With “Hour Of Code” on the horizon, what social, economic & historical issues should we keep in mind when it comes to the growing “learning to code” movement?
Key Questions and Comments:
- (08:14) What do we mean when we say “code”? What I’ve witnessed is that when people say “code,” they mean a pretty wide-ranging amount of stuff…
- (10:00) “Coding” means the ability to read and write machine language in the same way we read, write and speak a human language. But, also, “coding” means…thinking computationally–it’s more than just the actual procedural thing…there’s a whole thought process.
- (10:42) I think that, too often, when people learn to code, they learn the syntax of coding rather than the thinking behind it.
- (12:22) We like to say it’s not just “learning to code,” but “coding to learn.” The goal should be…organizing your thinking in new ways, to be able to debug things, to be able to design something from an initial idea to a finished product…Those types of skills are useful, even if you’re not going to be employed as a programmer.
- (15:21) Writing is something I’d like to introduce here in terms of thinking about coding. We know how to read and write, but it’s only in the writing process that we come to read more effectively. So, I think there’s a kind of loopback process.
- (18:20) I wonder if we’re talking about a pro-amateur distinction here? As coding/programming becomes demystified…is there some tension & conflict between the professional layer and amateurs or ‘tinkerers’?
- (22:15) I think we want to invite kids into a literate world and know that they have agency in that world…Similarly with coding…I would be hesitant to say ‘Kids don’t need to see how that works and kids don’t need to be invited to compose in those environments.’
- (24:40) Are we overreacting to the meme or fad nature of “learn to code”? Is there a chance for a backlash against that to have a deep impact on a dynamic, educational push around efficacy & advocacy of young people (and adults) in a digital world?
- (26:00) I wonder if part of the reason behind this huge meme of learning to code is because of startup culture and it being seen as a get-rich-quick scheme?
- (27:08) We need to take a critical lens at who is fluent in computer science: typically it’s men, and women are underrepresented, and blacks in America are really underrepresented. So, I worry about looking at a field like that that is so homogeneous and saying ‘That field’s just fine. And the people who don’t have those sets of skills don’t need them.’
- (29:01) I was just looking at some of the tutorials on the Hour Of Code website and a lot of them are based around puzzle solving…some people get really attracted to that, others don’t. If we only allow people to have a pathway in by solving puzzles, we are going to restrict it and make it unappealing for a large part of the population.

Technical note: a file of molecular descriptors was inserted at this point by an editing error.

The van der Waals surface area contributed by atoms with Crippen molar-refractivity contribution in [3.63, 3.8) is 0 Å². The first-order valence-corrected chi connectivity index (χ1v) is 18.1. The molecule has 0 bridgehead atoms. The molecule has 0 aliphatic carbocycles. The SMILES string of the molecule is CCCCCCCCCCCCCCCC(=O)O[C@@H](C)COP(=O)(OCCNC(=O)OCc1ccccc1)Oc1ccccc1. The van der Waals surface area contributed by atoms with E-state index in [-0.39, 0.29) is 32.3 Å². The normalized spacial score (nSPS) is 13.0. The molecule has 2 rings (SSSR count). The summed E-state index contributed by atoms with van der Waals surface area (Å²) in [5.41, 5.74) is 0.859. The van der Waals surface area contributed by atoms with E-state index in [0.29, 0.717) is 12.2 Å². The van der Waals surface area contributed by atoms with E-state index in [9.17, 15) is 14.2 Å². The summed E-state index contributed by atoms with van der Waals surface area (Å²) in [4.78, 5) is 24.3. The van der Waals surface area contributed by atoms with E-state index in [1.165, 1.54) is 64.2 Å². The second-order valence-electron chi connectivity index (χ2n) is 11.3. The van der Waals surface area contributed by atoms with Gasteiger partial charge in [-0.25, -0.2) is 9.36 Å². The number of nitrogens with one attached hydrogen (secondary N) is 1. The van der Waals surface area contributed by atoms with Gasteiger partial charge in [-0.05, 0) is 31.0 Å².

- (32:40) If we talk about ways in which we can engage different cultures and minorities and we think about the ways in which coding might be important to them, then it can be emancipatory. It’s not all about creating the next Facebook, but it is about having a skill set which is (presumably) going to be necessary to be able to compete & flourish in 10-20 years’ time in the job market.
- (33:34) I wonder if we’re getting it backwards? That we’re highlighting the hammer instead of how to build a house?
- (38:07) It’s not the sense that you need to know, from scratch, how to write an amazingly complex webpage. It’s about when you right-click and you ‘View Source,’ you’re not completely scared by what you see.
- (42:55) The majority of people are not going to create their own stuff…Teaching people about how common software works (what the biases of search algorithms are, how a recommendation engine works and how it’s pushing you to behave, etc.) can be more useful to the vast majority of people than the basics of coding.
- (44:51) I think that furthering a literacy in a new area will always open up possibilities for the way someone thinks, produces, and makes & meets the world…The coding movement isn’t something we need to become frustrated by–I think it’s a positive moment that pushes forth a digital confidence in the next generation.
- (50:04) Recognizing that the Hour Of Code is happening next week where kids are getting one-hour introductions to coding & computer science, what advice do you have for making sure that learning doesn’t end after one hour?
- (50:42) In the hour-long experience, what I think is most important is for the learners to get a sense of what the possibilities are and to connect with some of their interests. It shouldn’t just be about learning some specific techniques.
- (53:18) In terms of making an Hour Of Code effective, it needs to not be disconnected from people’s lived experiences…that kind of emotional and personal connection is really important.
View the Conversation
During the broadcast, the conversation also took place on Twitter using the hashtags #connectedlearning and #hivebuzz.
Guests for this webinar included:
- Chris Lawrence – Senior Director of Webmaker Mentor Community at Mozilla
- Doug Belshaw – Project lead for the Web Literacy Standard at the Mozilla Foundation
- Mitch Resnick – LEGO Papert Professor of Learning Research and head of the Lifelong Kindergarten group at the MIT Media Lab
- Ciara Byrne – Technology journalist, currently writing for www.fastcolabs.com
- Joe Dillon – Education Technology Coordinator – Aurora Public Schools, and part of the Denver Writing Project
- Alec Heifetz – Computer Science major at the Massachusetts Institute of Technology
- Mia Zamora – Associate Professor of English, Director of the Kean University Writing Project
Resources for this webinar:
#ConnectedLearning Discussion on Twitter